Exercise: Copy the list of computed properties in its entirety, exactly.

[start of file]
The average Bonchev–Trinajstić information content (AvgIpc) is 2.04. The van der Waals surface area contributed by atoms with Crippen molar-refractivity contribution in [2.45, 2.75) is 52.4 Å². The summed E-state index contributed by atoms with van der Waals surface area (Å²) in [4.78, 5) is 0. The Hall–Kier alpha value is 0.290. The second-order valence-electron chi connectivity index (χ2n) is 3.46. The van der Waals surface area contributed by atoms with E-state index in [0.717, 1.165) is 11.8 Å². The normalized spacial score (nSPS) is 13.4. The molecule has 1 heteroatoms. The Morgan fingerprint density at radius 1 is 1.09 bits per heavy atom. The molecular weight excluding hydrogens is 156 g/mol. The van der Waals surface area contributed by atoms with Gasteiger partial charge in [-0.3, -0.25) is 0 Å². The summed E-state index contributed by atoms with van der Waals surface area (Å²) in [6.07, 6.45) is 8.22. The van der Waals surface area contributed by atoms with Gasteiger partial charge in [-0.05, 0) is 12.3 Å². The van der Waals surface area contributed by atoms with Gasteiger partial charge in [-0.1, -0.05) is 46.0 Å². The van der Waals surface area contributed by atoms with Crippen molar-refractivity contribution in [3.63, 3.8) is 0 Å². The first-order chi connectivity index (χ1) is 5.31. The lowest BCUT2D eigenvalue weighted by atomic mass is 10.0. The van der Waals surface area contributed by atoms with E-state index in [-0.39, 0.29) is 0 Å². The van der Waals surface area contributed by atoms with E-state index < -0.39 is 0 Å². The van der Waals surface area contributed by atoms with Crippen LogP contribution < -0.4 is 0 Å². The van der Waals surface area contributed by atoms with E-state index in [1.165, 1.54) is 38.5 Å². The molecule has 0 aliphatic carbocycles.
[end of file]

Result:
The average Bonchev–Trinajstić information content (AvgIpc) is 2.04. The van der Waals surface area contributed by atoms with Crippen molar-refractivity contribution in [2.45, 2.75) is 52.4 Å². The summed E-state index contributed by atoms with van der Waals surface area (Å²) in [4.78, 5) is 0. The Hall–Kier alpha value is 0.290. The second-order valence-electron chi connectivity index (χ2n) is 3.46. The van der Waals surface area contributed by atoms with E-state index in [0.717, 1.165) is 11.8 Å². The normalized spacial score (nSPS) is 13.4. The molecule has 1 heteroatoms. The Morgan fingerprint density at radius 1 is 1.09 bits per heavy atom. The molecular weight excluding hydrogens is 156 g/mol. The van der Waals surface area contributed by atoms with Gasteiger partial charge in [-0.3, -0.25) is 0 Å². The summed E-state index contributed by atoms with van der Waals surface area (Å²) in [6.07, 6.45) is 8.22. The van der Waals surface area contributed by atoms with Gasteiger partial charge in [-0.05, 0) is 12.3 Å². The van der Waals surface area contributed by atoms with Gasteiger partial charge in [-0.1, -0.05) is 46.0 Å². The van der Waals surface area contributed by atoms with Crippen molar-refractivity contribution in [3.63, 3.8) is 0 Å². The first-order chi connectivity index (χ1) is 5.31. The lowest BCUT2D eigenvalue weighted by atomic mass is 10.0. The van der Waals surface area contributed by atoms with E-state index in [-0.39, 0.29) is 0 Å². The van der Waals surface area contributed by atoms with E-state index < -0.39 is 0 Å². The van der Waals surface area contributed by atoms with Crippen LogP contribution < -0.4 is 0 Å². The van der Waals surface area contributed by atoms with E-state index in [1.165, 1.54) is 38.5 Å². The molecule has 0 aliphatic carbocycles.